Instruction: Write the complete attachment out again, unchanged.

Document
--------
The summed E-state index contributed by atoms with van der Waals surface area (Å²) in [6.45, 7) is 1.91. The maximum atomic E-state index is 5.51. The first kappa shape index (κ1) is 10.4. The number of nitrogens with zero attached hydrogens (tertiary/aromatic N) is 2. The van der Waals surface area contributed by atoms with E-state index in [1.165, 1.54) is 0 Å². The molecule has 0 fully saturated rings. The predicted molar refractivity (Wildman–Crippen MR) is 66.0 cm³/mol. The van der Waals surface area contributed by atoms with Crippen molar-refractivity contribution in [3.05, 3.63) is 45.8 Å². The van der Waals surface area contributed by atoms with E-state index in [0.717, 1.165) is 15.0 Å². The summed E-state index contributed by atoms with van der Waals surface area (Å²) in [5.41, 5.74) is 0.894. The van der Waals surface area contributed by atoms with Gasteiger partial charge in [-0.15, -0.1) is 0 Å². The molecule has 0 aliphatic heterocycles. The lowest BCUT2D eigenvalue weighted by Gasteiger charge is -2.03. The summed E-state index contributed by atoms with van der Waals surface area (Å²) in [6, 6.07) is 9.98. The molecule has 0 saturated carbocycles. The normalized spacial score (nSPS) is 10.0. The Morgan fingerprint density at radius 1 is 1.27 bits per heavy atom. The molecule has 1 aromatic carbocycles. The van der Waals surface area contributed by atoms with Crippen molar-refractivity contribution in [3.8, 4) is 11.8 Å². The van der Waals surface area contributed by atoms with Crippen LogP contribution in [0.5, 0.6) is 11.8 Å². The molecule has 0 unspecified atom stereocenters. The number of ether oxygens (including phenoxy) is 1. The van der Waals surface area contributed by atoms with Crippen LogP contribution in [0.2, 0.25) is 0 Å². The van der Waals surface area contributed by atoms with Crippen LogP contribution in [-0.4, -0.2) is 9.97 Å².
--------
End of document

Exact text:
The summed E-state index contributed by atoms with van der Waals surface area (Å²) in [6.45, 7) is 1.91. The maximum atomic E-state index is 5.51. The first kappa shape index (κ1) is 10.4. The number of nitrogens with zero attached hydrogens (tertiary/aromatic N) is 2. The van der Waals surface area contributed by atoms with E-state index in [1.165, 1.54) is 0 Å². The molecule has 0 fully saturated rings. The predicted molar refractivity (Wildman–Crippen MR) is 66.0 cm³/mol. The van der Waals surface area contributed by atoms with Crippen molar-refractivity contribution in [3.05, 3.63) is 45.8 Å². The van der Waals surface area contributed by atoms with E-state index in [0.717, 1.165) is 15.0 Å². The summed E-state index contributed by atoms with van der Waals surface area (Å²) in [5.41, 5.74) is 0.894. The van der Waals surface area contributed by atoms with Gasteiger partial charge in [-0.15, -0.1) is 0 Å². The molecule has 0 aliphatic heterocycles. The lowest BCUT2D eigenvalue weighted by Gasteiger charge is -2.03. The summed E-state index contributed by atoms with van der Waals surface area (Å²) in [6, 6.07) is 9.98. The molecule has 0 saturated carbocycles. The normalized spacial score (nSPS) is 10.0. The Morgan fingerprint density at radius 1 is 1.27 bits per heavy atom. The molecule has 1 aromatic carbocycles. The van der Waals surface area contributed by atoms with Crippen molar-refractivity contribution in [3.8, 4) is 11.8 Å². The van der Waals surface area contributed by atoms with Crippen LogP contribution in [0.5, 0.6) is 11.8 Å². The molecule has 0 unspecified atom stereocenters. The number of ether oxygens (including phenoxy) is 1. The van der Waals surface area contributed by atoms with Crippen LogP contribution in [0.2, 0.25) is 0 Å². The van der Waals surface area contributed by atoms with Crippen LogP contribution in [-0.4, -0.2) is 9.97 Å².